Plant-based, meat-free, gluten-free, dairy-free, vegetarian, vegan, flexitarian – so many buzzwords! It’s a changing World. Adopting a more plant-based focused diet as a lifestyle change is a growing trend, as is the number of people giving up meat, gluten, dairy and also adopting a vegan lifestyle. There is so much posted on Social Media and new products to try, whether street food markets, cafes, restaurants, supermarkets and independents in the U.S. , U.K. and globally. We love cooking and eating vegetarian food and have made a conscious effort to cut down our meat consumption too, although not putting a label on it!
We decided to check out some plant-based burgers at Simon’s local Bareburger in New York. With so many options on the menu we thought we would keep it Classic and go with Impossible Burger, Beyond Burger and a Thai Chia: one of Bareburger’s in house veggie burger combos.
Lots more in house combos or build your own burgers to choose from whether you are a vegan, vegetarian or a meat eater! It was my last meal in Westchester County, New York before I drove back to Newark airport to fly home to London. Simon was also busy with family stuff so we made a quick decision to go with only a small number of relishes and condiments so we could focus on tasting the burger.
Our 3 choices:
Impossible Burger: with vegan American cheese, caramelized onions, stoneground mustard and ketchup in a brioche bun
Beyond Burger: vegan American cheese, caramelised onions, stoneground mustard and ketchup in a gluten free bun
Thai Chia: quinoa, chia & green pea patty, vegan American cheese, caramelized onions, 7 spice Thai ketchup in a sprout bun ( no mushrooms or spinach)
We cut them in half to look at the appearance before munching away for our taste2taste test!
So how did they taste? We were impressed with the flavour and textures of all three. The Thai Chia patty you could see and taste the green peas and had a slightly grainy texture from the quinoa and chia, very filling. It reminded us a bit of the veggie burgers we ate in Vegetarian restaurants such as Cranks in London. We liked the layers of flavours from the Thai spiced ketchup in particular. Both the Impossible and Beyond burger had a more meat-like texture and look. We enjoyed both. Simon said that if he visited again with his ‘tweenage’ son, ordered an Impossible and a Beyond burger without mentioning they weren’t made of meat , his son probably wouldn’t notice! Simon did visit Bareburger again recently and although he did let his son in on the secret, he said that his tweenager really liked the Beyond Burger finding it quite close in taste and texture to meat and it especially worked well in vegetarian stance with American cheese, salad leaves, tomato and ketchup!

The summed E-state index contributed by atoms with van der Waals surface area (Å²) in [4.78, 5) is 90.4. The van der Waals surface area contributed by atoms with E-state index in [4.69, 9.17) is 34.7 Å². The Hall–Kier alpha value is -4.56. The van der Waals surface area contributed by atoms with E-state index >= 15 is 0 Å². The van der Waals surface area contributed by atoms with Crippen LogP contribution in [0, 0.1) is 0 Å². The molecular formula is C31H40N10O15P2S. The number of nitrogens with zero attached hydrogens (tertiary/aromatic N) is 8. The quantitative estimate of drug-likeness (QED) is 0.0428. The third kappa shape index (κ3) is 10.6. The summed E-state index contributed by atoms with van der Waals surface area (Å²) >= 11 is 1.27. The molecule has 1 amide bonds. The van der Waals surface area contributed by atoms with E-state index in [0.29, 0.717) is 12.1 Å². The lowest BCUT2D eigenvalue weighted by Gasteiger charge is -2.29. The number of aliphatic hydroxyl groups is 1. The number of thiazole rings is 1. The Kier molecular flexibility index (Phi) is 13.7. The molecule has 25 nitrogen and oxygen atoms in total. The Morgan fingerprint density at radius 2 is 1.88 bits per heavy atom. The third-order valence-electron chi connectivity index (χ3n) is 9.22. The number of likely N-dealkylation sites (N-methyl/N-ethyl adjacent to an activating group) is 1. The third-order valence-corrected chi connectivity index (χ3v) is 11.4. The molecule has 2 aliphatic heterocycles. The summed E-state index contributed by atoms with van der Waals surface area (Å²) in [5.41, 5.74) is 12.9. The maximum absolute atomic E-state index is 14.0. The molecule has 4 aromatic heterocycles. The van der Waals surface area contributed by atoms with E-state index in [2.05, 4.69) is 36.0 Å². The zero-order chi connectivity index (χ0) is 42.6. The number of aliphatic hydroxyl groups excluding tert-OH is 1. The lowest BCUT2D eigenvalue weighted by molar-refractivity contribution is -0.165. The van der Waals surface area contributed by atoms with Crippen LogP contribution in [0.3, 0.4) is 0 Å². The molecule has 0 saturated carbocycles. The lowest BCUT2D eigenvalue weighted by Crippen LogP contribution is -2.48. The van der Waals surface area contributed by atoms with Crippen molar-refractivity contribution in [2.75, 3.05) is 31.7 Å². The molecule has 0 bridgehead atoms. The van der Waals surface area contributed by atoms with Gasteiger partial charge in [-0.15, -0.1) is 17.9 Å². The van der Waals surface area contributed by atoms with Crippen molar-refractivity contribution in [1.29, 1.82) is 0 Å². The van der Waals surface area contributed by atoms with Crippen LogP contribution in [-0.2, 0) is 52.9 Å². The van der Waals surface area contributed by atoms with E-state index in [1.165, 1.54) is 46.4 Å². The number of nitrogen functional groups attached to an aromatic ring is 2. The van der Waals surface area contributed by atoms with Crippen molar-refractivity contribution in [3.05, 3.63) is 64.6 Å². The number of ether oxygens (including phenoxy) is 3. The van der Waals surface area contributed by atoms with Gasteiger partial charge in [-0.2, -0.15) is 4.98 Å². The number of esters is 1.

It got us thinking should a plant based meat alternative burger taste of meat ? We asked a few friends : vegan, vegetarian, flexitarian and meat eaters. We also polled our Yotam Ottolenghi Housewives FB Group foodie friends. There were lots of different views. Friends who were vegetarian/vegan because they didn’t like the taste of meat were clearly not fans, preferring something like a Portobello mushroom ‘burger’. Some non meat eaters both vegetarian and vegan, who did miss the taste of meat would consider eating on occasion. Our YO Foodie friends who love cooking lots of different cuisines and are fans of both plant and meat based recipes were mostly in favour of veggie burgers tasting of veggies, although one or two non meat eaters would consider eating. My local running shop manager, an ethical vegan for many years said it’s not something he would personally choose to eat. However if it was a vehicle for people to enjoy, that involved less animals being killed he supported the principle. Another neighbour of Simon’s also a vegan and a food entrepreneur again thought an interesting innovation, preferring Beyond Burger, as a lighter texture, not leaving him with that ‘carb heavy’ feeling after eating. Although he wouldn’t personally choose to eat something with the appearance flavour & texture of meat he pointed out that Beyond Burger is marketed towards meat eaters wanting to eat less meat, more plant based meals. Simon also bought a pack of Beyond Burger patties to cook at home.
So we enjoyed doing this taste test and enjoyed all three options however felt the Impossible burger just edged it on overall flavour, texture and eating experience. The Beyond Burger is also widely available to buy in U.S. to cook at home, and in U.K. too in Tesco’s Supermarkets and at Honest Burger Chain.